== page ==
• By Dartington SRU
  • Posted on Monday 12th March, 2012

Don’t despair - investigate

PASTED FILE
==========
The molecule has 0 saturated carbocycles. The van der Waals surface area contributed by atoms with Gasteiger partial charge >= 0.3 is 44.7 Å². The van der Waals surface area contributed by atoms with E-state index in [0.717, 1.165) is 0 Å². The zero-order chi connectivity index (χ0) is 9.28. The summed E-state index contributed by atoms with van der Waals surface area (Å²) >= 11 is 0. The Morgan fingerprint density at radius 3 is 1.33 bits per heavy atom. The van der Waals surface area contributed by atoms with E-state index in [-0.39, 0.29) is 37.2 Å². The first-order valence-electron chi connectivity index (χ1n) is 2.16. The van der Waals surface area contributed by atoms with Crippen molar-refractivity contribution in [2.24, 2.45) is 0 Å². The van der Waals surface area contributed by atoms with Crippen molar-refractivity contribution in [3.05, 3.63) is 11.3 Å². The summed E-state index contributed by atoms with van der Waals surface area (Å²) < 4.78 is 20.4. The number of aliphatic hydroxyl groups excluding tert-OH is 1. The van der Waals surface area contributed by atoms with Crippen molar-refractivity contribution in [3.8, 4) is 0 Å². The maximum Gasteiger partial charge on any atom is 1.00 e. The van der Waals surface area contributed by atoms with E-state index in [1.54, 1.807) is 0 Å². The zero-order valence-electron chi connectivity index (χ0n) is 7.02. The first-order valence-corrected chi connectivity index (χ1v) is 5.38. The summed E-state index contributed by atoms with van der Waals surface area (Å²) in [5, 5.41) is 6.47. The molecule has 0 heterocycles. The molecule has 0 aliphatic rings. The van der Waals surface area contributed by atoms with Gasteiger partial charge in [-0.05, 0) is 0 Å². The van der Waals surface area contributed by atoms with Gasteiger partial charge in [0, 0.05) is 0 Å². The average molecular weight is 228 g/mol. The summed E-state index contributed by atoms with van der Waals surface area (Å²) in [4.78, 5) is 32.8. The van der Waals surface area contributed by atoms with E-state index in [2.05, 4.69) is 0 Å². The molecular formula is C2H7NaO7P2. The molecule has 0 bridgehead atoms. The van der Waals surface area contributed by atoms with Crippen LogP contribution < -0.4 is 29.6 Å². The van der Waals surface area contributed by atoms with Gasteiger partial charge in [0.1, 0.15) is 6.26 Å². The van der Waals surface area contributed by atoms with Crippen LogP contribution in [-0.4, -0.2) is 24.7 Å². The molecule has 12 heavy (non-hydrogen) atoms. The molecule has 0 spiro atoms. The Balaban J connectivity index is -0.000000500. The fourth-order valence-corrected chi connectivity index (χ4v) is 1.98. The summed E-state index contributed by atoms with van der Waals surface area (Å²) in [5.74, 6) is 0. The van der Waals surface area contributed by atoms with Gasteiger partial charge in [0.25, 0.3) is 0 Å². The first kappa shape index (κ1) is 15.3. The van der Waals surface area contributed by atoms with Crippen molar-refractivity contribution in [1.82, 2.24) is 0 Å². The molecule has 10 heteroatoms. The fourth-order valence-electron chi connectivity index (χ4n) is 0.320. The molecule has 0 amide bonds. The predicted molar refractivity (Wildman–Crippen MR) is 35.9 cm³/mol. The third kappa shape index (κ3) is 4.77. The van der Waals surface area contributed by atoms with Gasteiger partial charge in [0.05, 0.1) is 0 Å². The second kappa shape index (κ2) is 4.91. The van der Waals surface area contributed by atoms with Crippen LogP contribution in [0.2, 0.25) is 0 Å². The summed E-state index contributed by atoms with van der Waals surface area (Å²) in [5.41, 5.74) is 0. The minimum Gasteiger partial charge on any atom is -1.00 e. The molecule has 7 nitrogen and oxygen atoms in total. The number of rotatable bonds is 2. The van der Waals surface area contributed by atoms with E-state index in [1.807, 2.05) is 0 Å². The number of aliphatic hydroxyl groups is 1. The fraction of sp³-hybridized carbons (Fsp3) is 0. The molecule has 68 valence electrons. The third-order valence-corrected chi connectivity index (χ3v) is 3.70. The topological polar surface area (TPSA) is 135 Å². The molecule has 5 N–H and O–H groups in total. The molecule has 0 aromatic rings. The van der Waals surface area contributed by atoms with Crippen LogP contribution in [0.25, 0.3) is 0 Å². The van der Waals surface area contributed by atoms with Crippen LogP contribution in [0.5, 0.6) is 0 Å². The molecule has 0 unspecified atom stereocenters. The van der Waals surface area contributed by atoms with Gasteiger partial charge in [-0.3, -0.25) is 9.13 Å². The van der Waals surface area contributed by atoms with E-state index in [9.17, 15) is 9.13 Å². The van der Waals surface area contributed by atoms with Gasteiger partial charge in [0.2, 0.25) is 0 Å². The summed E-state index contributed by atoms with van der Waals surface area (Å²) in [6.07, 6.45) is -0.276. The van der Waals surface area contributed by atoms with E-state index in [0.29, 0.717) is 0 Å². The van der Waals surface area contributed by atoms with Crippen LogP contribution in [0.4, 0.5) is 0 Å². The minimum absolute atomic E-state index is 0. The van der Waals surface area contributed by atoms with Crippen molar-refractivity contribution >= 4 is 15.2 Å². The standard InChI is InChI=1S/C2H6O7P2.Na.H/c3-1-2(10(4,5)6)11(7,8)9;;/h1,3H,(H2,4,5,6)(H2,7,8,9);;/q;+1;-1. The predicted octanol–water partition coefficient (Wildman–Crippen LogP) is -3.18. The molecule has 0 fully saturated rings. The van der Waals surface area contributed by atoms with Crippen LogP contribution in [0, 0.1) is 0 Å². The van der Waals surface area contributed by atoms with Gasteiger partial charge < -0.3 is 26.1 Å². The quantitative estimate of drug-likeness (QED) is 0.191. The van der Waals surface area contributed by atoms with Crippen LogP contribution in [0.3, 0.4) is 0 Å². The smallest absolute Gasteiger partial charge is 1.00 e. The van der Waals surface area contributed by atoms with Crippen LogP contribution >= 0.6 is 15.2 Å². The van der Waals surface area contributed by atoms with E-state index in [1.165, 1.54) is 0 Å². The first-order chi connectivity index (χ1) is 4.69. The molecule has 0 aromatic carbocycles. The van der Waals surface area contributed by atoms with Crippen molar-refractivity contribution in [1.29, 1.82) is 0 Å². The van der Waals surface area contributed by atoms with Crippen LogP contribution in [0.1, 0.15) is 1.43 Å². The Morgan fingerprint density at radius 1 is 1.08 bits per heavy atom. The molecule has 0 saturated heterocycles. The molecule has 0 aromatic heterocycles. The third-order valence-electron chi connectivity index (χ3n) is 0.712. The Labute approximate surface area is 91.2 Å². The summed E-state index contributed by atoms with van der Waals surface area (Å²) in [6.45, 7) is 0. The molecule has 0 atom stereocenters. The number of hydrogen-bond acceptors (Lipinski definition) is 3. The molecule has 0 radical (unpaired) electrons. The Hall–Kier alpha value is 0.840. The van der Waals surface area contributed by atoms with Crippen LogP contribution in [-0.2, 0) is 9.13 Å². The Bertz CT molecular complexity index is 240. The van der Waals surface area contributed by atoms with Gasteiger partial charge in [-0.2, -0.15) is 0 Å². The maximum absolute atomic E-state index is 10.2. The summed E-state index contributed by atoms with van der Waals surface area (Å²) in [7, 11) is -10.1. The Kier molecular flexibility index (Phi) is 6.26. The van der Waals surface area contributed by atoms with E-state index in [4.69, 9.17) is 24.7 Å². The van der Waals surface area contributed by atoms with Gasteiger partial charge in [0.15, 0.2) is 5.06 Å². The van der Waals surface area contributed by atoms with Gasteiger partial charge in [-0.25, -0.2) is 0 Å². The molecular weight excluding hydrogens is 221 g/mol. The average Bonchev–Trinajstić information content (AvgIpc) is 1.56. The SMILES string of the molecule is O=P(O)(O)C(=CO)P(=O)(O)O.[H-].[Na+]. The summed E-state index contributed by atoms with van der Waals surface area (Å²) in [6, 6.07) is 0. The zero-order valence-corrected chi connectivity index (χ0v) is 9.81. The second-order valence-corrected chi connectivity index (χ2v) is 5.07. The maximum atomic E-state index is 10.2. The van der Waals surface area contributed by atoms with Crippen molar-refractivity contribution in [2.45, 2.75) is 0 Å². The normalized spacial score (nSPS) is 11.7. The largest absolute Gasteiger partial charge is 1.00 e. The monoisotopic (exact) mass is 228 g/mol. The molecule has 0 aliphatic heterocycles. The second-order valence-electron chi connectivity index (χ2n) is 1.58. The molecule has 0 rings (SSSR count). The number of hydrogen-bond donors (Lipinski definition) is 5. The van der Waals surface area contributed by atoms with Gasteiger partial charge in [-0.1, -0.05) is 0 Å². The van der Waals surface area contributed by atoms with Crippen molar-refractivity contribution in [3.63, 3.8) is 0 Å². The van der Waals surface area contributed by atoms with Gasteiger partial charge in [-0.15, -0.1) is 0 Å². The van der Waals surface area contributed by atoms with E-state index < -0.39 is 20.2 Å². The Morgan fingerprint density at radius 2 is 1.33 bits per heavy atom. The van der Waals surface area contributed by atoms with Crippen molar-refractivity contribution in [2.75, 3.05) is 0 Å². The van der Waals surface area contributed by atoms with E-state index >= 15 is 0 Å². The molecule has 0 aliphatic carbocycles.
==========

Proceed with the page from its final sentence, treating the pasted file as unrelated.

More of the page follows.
Recent years have seen impressive advances in the design and development of effective social, behavioral and educational interventions. But the science of detecting the impact of programs continues to develop, as does understanding of the extent to which results found in one setting transfer elsewhere. Mark Fraser and a team from the University of North Carolina, USA, have provided an overview of emerging issues and challenges. Randomized controlled trials remain the gold standard for evaluating the effects of programs on outcomes, but they are not always possible. Statistical advances now provide new methods for modelling outcomes in such cases.RCTs are the best way of making valid causal inferences in outcome research because they produce a balance between groups in observed and unobserved variables. Non-randomized studies suffer because who gets the intervention is dependent on pre-treatment characteristics that may affect outcomes – young people with more or less serious problems, or those with greater or lesser motivation to change for example.This is where methods that make it possible to balance treatment and comparison groups come in. Unlike RCTs such methods cannot control for unmeasured factors, but they are far better than nothing and their use is increasing rapidly.Fraser and his team say that another problem in most outcome evaluations is that analyses focus only on average findings. This can mask treatment effects for sub-groups, especially those that fit high-risk profiles. Again, the team point to the increasing use of methods to address this, known collectively as Person-Centered Estimation.Then there is the issue of so-called “rater effects.” Studies often use outcome data collected from caseworkers, nurses, teachers and other practitioners. The underlying assumption is that different raters make similar judgements – they are consistent. This may not be true, however. Some teachers might apply rating rules more stringently than colleagues, for instance, or rate one student more leniently owing to favoritism, or be inconsistent in their ratings from one day to the next.Such rater effects need to be disentangled from true change because they can affect the estimate of outcomes. Again, there is increasing use of statistical methods to control for such effects.The issues identified thus far all concern how far we can trust the evidence of effects shown in studies. But it is also necessary to consider challenges for making generalizations about the effects of proven programs. The adaptation of programs to context and culture is increasingly recognized as a central element of replication, and there is also a growing focus on adapting settings to programs.Fraser and his team point out that until now there has been an expectation that program effects identified in a given study will be applicable to other settings and populations; indeed, this is a premise of evidence-based practice. But some evidence-based programs developed in the USA have produced mixed results in international replications. Positive findings in the USA for Multi-systemic Therapy, for example, were replicated in a randomized controlled trial in Norway but not in trials in Sweden and Canada.Could this mean that the research designs are flawed, or there is low implementation fidelity, or even a lack of fit with a different population? It depends, of course, but according to the North Carolina team: “In outcome research focused on replication, ensuring the cultural and contextual congruence of programs may be an underestimated challenge.” They argue that the task of pre-empting this problem includes reviewing core risk mechanisms, scanning for additional culturally-specific risk mechanisms, adapting program content to fit the local culture and the organisational and policy contexts, and developing new program content as required.But it is not just about adapting programs. In many outcome studies effects are assessed shortly after programs are implemented for the first time. This is problematic because new programs often present a radical departure from services as usual and demand adjustments to long-standing organizational processes. Practitioners might be required to work more flexibly, for example, or to learn new skills or they may need new training, yet often there is very little opportunity for such change, with far-reaching consequences: “Research of this sort is vulnerable to implementation failure and to attributing effects to programs that were incompletely implemented” explain Fraser and his colleagues.In other words, concluding that a program does not work may be misleading because the way in which the program was introduced to an existing service system was unhelpful. Clearly there are important lessons here for policy makers and service providers. But there is also something here to ponder for researchers.“Intent-to-treat” analysis is regarded as the gold standard in randomized controlled trials because it represents the pattern of implementation that would be observed in routine application. Yet, according to the North Carolina team, this is rarely the case. In routine application a new intervention would be implemented over several years and organizations would make incremental accommodations to the demands of the new program. The system wouldn’t change overnight but it would evolve to fit the program.Given this, it may be appropriate to analyze those who received the intervention as intended, in addition to intent-to-treat analyses. Testing for whether stronger or better doses of the program yield a stronger effect could, the authors argue, help avoid false attributions of program failure.***********Reference:Fraser, M. W., Guo, S, Ellis, A. R., Thompson, A. M., Wike, T. L. & Li, J. (2011). Outcome studies of social, behavioural, and educational interventions: emerging issues and challenges. Research on Social Work Practice 21 (6), 619-635.